My Experience as a Female Feminist Home Depot Employee

As a fellow coworker once said: “Home Depot is a man’s Winners”. They shop, they browse, they love the prices, and they come back multiple times a day. I was referred into the job; it was a new experience for me in which I could gain way more experience and skills I never had the opportunity to learn before. Here are a few things that I’ve noticed and experienced as a female feminist employee at The Home Depot.

 

DISCLAIMER - these are massive generalizations. Most people are polite and treat me with respect, but there is a definite pattern of behaviour I will outline here.

 

1 - If I’m standing next to a male coworker, customers will turn to ask him a question instead of me.

This is frustrating, but when it’s a new employee standing next to me, it’s almost comical. These customers almost always assume that the male employee will know more. I always turn the question over to someone who knows the most. I work at the service desk, but most of us are cross-trained to work other departments on the floor. Any roofing questions I refer to the lumber guy. Barbecue questions I direct to the seasonal woman. It isn’t a matter of gender, but a matter of experience and knowledge. I guess customers find it safe to assume that the male employee has more of both, but that’s OBVIOUSLY far from the truth.

 

2 - There is relatively equal opportunity to advance and grow.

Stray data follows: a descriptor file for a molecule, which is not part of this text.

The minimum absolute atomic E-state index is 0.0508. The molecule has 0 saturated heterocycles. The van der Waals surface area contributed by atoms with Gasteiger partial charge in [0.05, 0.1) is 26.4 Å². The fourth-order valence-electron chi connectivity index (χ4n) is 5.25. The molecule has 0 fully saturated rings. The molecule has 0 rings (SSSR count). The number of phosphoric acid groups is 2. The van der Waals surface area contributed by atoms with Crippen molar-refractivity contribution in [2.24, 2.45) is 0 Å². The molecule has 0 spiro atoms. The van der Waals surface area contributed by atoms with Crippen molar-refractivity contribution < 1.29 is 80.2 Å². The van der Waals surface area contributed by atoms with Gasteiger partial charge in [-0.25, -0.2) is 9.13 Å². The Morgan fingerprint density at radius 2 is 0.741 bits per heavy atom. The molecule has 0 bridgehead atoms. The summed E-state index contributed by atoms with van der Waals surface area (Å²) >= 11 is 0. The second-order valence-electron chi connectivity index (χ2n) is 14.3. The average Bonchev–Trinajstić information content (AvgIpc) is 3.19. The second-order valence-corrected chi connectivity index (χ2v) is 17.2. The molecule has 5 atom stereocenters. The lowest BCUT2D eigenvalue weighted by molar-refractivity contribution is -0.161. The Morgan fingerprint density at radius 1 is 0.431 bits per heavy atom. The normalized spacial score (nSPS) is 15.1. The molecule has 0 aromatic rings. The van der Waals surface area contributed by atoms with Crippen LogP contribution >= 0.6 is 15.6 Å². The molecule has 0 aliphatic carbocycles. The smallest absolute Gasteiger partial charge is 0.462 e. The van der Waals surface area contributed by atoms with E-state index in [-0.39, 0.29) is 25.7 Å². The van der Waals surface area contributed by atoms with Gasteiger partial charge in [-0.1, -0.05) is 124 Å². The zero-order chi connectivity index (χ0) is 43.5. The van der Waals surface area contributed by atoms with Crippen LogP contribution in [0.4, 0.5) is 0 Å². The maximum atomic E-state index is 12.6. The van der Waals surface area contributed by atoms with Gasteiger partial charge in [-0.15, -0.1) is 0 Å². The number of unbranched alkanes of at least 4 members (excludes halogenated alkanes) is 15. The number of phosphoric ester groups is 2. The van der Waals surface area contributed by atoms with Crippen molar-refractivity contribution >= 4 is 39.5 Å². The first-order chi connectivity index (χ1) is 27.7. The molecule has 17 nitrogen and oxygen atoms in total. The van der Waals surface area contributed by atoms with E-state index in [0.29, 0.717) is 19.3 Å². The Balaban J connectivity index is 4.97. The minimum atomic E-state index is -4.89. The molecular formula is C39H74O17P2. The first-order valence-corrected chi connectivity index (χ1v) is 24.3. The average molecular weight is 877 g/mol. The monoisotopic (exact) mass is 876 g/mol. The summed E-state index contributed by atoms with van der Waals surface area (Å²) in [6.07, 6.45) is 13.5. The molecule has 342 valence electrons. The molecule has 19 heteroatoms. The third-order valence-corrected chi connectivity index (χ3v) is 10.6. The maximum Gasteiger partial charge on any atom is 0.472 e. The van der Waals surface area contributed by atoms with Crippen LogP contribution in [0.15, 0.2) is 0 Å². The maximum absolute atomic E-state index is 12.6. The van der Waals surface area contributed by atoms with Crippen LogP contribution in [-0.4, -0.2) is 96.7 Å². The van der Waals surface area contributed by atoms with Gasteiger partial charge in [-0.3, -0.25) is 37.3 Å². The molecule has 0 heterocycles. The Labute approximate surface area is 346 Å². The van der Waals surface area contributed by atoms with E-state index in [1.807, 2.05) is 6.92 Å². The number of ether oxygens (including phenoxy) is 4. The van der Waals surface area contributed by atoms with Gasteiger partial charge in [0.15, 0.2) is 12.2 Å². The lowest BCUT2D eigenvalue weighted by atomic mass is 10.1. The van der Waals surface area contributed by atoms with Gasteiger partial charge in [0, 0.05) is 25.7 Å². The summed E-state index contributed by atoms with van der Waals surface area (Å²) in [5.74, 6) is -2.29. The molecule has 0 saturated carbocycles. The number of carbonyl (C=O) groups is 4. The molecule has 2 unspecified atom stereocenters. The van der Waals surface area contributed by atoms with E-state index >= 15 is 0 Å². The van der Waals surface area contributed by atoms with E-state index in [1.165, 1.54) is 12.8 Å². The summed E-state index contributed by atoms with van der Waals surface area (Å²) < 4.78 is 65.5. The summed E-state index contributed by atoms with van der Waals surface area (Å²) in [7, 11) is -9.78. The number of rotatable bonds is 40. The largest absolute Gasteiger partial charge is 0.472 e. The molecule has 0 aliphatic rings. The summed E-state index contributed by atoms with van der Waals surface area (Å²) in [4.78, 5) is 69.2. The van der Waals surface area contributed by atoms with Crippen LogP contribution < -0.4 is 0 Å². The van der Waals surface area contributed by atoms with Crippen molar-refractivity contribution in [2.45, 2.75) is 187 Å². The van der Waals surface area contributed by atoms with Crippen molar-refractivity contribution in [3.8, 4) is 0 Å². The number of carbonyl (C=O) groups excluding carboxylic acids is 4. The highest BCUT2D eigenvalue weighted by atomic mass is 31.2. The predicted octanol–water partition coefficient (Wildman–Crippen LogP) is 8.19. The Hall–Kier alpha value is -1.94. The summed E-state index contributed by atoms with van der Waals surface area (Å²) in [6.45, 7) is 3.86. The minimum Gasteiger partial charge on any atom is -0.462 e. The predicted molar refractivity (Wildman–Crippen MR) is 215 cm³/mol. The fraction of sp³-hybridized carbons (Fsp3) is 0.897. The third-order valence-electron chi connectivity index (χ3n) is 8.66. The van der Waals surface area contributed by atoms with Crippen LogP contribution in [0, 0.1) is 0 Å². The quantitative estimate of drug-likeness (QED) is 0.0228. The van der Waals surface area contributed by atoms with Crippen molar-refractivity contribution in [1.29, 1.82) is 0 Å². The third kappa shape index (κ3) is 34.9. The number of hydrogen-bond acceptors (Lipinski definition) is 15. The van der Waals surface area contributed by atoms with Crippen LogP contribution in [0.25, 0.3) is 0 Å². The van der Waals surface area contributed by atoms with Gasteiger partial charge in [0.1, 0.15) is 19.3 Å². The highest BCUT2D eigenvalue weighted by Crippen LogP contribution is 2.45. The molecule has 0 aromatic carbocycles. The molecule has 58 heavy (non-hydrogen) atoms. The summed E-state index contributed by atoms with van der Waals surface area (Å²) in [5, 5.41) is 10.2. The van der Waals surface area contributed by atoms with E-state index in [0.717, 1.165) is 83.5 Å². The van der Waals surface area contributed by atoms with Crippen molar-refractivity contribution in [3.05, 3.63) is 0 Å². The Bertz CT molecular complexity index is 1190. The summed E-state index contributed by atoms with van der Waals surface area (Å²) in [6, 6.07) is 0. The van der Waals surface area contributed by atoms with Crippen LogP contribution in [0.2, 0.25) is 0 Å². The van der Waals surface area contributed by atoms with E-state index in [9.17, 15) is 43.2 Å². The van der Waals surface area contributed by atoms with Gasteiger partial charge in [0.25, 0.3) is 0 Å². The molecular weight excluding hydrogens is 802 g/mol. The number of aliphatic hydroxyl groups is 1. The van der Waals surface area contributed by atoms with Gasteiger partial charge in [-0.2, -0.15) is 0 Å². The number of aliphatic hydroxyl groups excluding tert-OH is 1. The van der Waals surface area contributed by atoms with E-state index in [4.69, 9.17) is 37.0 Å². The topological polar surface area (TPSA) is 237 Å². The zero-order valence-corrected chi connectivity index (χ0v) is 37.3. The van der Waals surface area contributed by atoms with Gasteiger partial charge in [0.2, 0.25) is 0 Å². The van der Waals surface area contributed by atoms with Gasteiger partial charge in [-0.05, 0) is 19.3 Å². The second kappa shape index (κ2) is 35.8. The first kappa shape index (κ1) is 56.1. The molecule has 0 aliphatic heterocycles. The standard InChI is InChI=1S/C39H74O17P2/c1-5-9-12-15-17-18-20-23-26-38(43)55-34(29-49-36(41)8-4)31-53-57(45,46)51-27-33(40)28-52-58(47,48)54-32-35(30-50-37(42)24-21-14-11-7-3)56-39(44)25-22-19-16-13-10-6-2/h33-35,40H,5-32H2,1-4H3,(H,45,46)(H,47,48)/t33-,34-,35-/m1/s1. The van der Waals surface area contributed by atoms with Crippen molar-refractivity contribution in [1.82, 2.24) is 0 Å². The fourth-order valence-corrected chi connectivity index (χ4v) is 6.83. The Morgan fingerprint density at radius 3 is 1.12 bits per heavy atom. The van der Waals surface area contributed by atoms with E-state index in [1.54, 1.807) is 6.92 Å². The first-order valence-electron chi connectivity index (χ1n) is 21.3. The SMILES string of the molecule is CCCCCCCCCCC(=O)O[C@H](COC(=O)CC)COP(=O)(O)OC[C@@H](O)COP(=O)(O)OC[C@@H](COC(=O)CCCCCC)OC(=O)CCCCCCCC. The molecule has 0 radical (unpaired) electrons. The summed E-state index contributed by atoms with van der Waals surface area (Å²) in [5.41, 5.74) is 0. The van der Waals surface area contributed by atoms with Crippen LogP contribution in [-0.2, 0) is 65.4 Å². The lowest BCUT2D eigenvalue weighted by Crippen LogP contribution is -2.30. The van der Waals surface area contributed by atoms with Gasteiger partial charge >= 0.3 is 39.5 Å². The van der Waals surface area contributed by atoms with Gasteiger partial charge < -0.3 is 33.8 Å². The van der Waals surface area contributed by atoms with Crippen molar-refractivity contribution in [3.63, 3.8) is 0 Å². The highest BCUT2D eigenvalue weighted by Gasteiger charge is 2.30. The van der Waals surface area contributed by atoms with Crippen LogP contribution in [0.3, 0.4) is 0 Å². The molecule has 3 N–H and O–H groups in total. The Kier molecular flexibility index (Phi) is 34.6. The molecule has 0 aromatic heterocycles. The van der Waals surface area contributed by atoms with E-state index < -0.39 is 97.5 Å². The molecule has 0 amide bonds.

The store itself has a pretty even number of female and male employees - including managers. This is something I found encouraging when starting my job there. It was a reassurance (if I needed it) that women belonged here too - and can actually EXCEL. If you want to learn something, the managers make it work for you, as long as you’re a good employee. There’s hardly ever an incident of the male employee getting more opportunity of advancement than the female employee. The company is constantly working on ways that female workers can feel empowered and secure in their job through education and skill building.

 

3 - Female customers can be as bad, if not WORSE, than male customers.

Male customers (e.g. contractors) are typically pretty misogynist in their behaviour towards me: flirting with me in an environment where I have to be nice to them, questioning my ability to do a specific task, assuming I can’t lift something more than 20 lbs (as a hire, it is a requirement to be able to lift at least 50 lbs), etc. It was a shock to me that some (albeit very few) women are just as bad if not worse. As a retail worker, I have a couple of customers that stand out in my mind in a bad way. Some women would feel much more comfortable with a man helping them, but others have blatantly put me down and told me I’m not fit enough to do the job. This is where my wonderful manager comes in. A female customer demands the male manager to come to do it for her. I insist I can in fact help her, and when the customer puts me down in front of my manager, he defends me to say that this is my specialty and I am best suited to help in this situation. It’s a shame that a woman would put down another woman in an environment where women are still fighting to be accepted and trusted.

 

Overall, my experience with the company has been amazing in terms of equal opportunities and treatment. Good workers are treated well -- man or woman. I think certain changes have to be made in society, since customers still blatantly mistreat female workers and make them feel uncomfortable in their own workplace. That being said, with great companies like The Home Depot making commitments of hiring more women who are knowledgeable in the field, and by having more female representation in training and store leadership, I think these changes in society will eventually take place.